The idea that ergine is the main psychedelic component in ergine containing seeds (morning glory, Hawaiian baby woodrose) is well debated, as the effects of isolated synthetic ergine are reported to be only mildly psychedelic. Thus, the overall psychedelic experience after consumption of such seeds has been proposed to be due to a mixture of ergoline alkaloids.
|Receptor||Affinity (Ki [nM])|
|Notes: 5-HT1A and D1 are for pig receptors.|
Ergine interacts with serotonin, dopamine, and adrenergic receptors similarly to but with lower affinity than lysergic acid diethylamide (LSD). The psychedelic effects of ergine can be attributed to activation of serotonin 5-HT2A receptors.
The biosynthetic pathway to ergine starts like most other ergoline alkaloid- with the formation of the ergoline scaffold. This synthesis starts with the prenylation of L-tryptophan in an SN1 fashion with dimethylallyl diphosphate (DMAPP) as the prenyl donor and catalyzed by prenyltransferase 4-dimethylallyltryptophan synthase (DMATS), to form 4-L-dimethylallyltryptophan (4-L-DMAT). The DMAPP is derived from mevalonic acid. A three strep mechanism is proposed to form 4-L-DMAT: the formation of an allylic carbocation, a nucleophilic attack of the indole nucleus to the cation, followed by deprotonation to restore aromaticity and to generate 4-L-DMAT. 4-Dimethylallyltyptophan N-methyltransferase (EasF) catalyzes the N-methylation of 4-L-DMAT at the amino of the tryptophan backbone, using S-Adenosyl methionine (SAM) as the methyl source, to form 4-dimethylallyl-L-abrine (4-DMA-L-abrine). The conversion of 4-DMA-L-abrine to chanoclavine-I is thought to occur through a decarboxylation and two oxidation steps, catalyzed by the FAD dependent oxidoreductase, EasE, and the catalase, EasC. The chanoclavine intermediate is then oxidized to chanoclavine-l-aldehyde, catalyzed by the short-chain dehydrogenase/reductase (SDR), EasD.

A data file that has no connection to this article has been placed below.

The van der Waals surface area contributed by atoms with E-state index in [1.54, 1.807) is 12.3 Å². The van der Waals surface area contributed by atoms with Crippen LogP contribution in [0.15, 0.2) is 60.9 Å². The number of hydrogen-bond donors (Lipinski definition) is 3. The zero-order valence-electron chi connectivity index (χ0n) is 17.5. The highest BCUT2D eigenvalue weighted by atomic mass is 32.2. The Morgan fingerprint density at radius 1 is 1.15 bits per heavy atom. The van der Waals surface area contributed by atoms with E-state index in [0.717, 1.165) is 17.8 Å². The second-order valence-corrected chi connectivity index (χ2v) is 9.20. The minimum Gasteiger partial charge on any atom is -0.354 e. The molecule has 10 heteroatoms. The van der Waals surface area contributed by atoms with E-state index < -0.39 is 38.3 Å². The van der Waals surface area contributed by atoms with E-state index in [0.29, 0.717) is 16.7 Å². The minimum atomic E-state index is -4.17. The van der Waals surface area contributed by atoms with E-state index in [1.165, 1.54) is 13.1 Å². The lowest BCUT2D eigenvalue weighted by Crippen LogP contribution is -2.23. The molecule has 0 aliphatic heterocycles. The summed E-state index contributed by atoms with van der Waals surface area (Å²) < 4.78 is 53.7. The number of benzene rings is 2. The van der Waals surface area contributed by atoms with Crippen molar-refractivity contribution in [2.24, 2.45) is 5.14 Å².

From here, the biosynthesis diverges and the products formed are plant and fungus-specific. The biosynthesis of ergine in Claviceps purpurea will be exemplified, in which agroclavine is produced following the formation of chanoclavine-l-aldehyde, catalyzed by EasA through a keto-enol tautomerization to facilitate rotation about the C-C bond, followed by tautomerization back to the aldehyde and condensation with the proximal secondary amine to form an iminium species, which is subsequently reduced to the tertiary amine and yielding argoclavine. Cytochrome P450 monooxygenases (CYP450) are then thought to catalyze the formation of elymoclavine from argoclavine via a 2 electron oxidation. This is further converted to paspalic acid via a 4 electron oxidation, catalyzed by cloA, a CYP450 monooxygenase. Paspalic acid then undergoes isomerization of the C-C double bond in conjugation with the acid to form D-lysergic acid. While the specifics of the formation of ergine from D-lysergic acid are not known, it is proposed to occur through a nonribosomal peptide synthase (NRPS) with two enzymes primarily involve: D-lysergyl peptide synthase (LPS) 1 and 2.
The legality of consuming, cultivating, and possessing ergine varies depending on the country.
There are no laws against possession of ergine-containing seeds in the USA. However, possession of the pure compound without a prescription or DEA license would be prosecuted, as ergine, under the name "lysergic acid amide", is listed under Schedule III of the Controlled Substances Act. Similarly, ergine is considered a Class A substance in the United Kingdom, categorized as a precursor to LSD.
In most Australian states, the consumption of ergine containing materials is prohibited under state legislation.
In New Zealand, ergine is a controlled drug, however the plants and seeds of the morning glory species are legal to possess, cultivate, buy, and distribute.
- Argyreia nervosa
- List of entheogenic/hallucinogenic species
- List of psychoactive plants
- Tlitliltzin (Ipomoea violacea)